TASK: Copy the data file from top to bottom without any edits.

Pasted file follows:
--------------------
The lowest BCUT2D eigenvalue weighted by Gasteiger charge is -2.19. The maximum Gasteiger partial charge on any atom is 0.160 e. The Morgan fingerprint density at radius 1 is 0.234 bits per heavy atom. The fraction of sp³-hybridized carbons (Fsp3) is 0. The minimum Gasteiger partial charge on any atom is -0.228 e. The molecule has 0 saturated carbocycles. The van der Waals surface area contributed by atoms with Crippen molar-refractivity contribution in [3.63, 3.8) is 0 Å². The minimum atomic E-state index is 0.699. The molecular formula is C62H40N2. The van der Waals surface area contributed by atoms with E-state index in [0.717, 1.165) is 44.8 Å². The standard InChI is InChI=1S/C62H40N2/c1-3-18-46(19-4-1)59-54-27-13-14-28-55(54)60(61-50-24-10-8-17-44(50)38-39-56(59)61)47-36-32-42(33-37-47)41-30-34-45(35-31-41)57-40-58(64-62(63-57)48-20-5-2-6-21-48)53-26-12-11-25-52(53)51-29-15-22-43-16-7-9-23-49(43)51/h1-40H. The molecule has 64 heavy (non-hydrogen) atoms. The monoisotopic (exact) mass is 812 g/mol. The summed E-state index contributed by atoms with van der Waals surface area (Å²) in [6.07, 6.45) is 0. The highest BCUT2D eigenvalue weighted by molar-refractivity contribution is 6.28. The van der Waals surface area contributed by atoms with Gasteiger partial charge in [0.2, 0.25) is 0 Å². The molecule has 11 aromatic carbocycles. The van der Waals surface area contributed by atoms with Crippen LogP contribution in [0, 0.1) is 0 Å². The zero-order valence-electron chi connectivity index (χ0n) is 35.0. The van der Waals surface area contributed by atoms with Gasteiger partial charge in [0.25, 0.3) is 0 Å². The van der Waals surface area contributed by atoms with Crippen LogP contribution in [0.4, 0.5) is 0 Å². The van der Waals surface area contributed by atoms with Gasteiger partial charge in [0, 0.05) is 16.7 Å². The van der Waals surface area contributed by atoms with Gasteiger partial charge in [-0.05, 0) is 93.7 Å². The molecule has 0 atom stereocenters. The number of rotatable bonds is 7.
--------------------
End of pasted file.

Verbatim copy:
The lowest BCUT2D eigenvalue weighted by Gasteiger charge is -2.19. The maximum Gasteiger partial charge on any atom is 0.160 e. The Morgan fingerprint density at radius 1 is 0.234 bits per heavy atom. The fraction of sp³-hybridized carbons (Fsp3) is 0. The minimum Gasteiger partial charge on any atom is -0.228 e. The molecule has 0 saturated carbocycles. The van der Waals surface area contributed by atoms with Crippen molar-refractivity contribution in [3.63, 3.8) is 0 Å². The minimum atomic E-state index is 0.699. The molecular formula is C62H40N2. The van der Waals surface area contributed by atoms with E-state index in [0.717, 1.165) is 44.8 Å². The standard InChI is InChI=1S/C62H40N2/c1-3-18-46(19-4-1)59-54-27-13-14-28-55(54)60(61-50-24-10-8-17-44(50)38-39-56(59)61)47-36-32-42(33-37-47)41-30-34-45(35-31-41)57-40-58(64-62(63-57)48-20-5-2-6-21-48)53-26-12-11-25-52(53)51-29-15-22-43-16-7-9-23-49(43)51/h1-40H. The molecule has 64 heavy (non-hydrogen) atoms. The monoisotopic (exact) mass is 812 g/mol. The summed E-state index contributed by atoms with van der Waals surface area (Å²) in [6.07, 6.45) is 0. The highest BCUT2D eigenvalue weighted by molar-refractivity contribution is 6.28. The van der Waals surface area contributed by atoms with Gasteiger partial charge in [0.2, 0.25) is 0 Å². The molecule has 11 aromatic carbocycles. The van der Waals surface area contributed by atoms with Crippen LogP contribution in [0, 0.1) is 0 Å². The zero-order valence-electron chi connectivity index (χ0n) is 35.0. The van der Waals surface area contributed by atoms with Gasteiger partial charge in [0.25, 0.3) is 0 Å². The van der Waals surface area contributed by atoms with Crippen LogP contribution in [0.4, 0.5) is 0 Å². The van der Waals surface area contributed by atoms with Gasteiger partial charge in [0, 0.05) is 16.7 Å². The van der Waals surface area contributed by atoms with Gasteiger partial charge in [-0.05, 0) is 93.7 Å². The molecule has 0 atom stereocenters. The number of rotatable bonds is 7.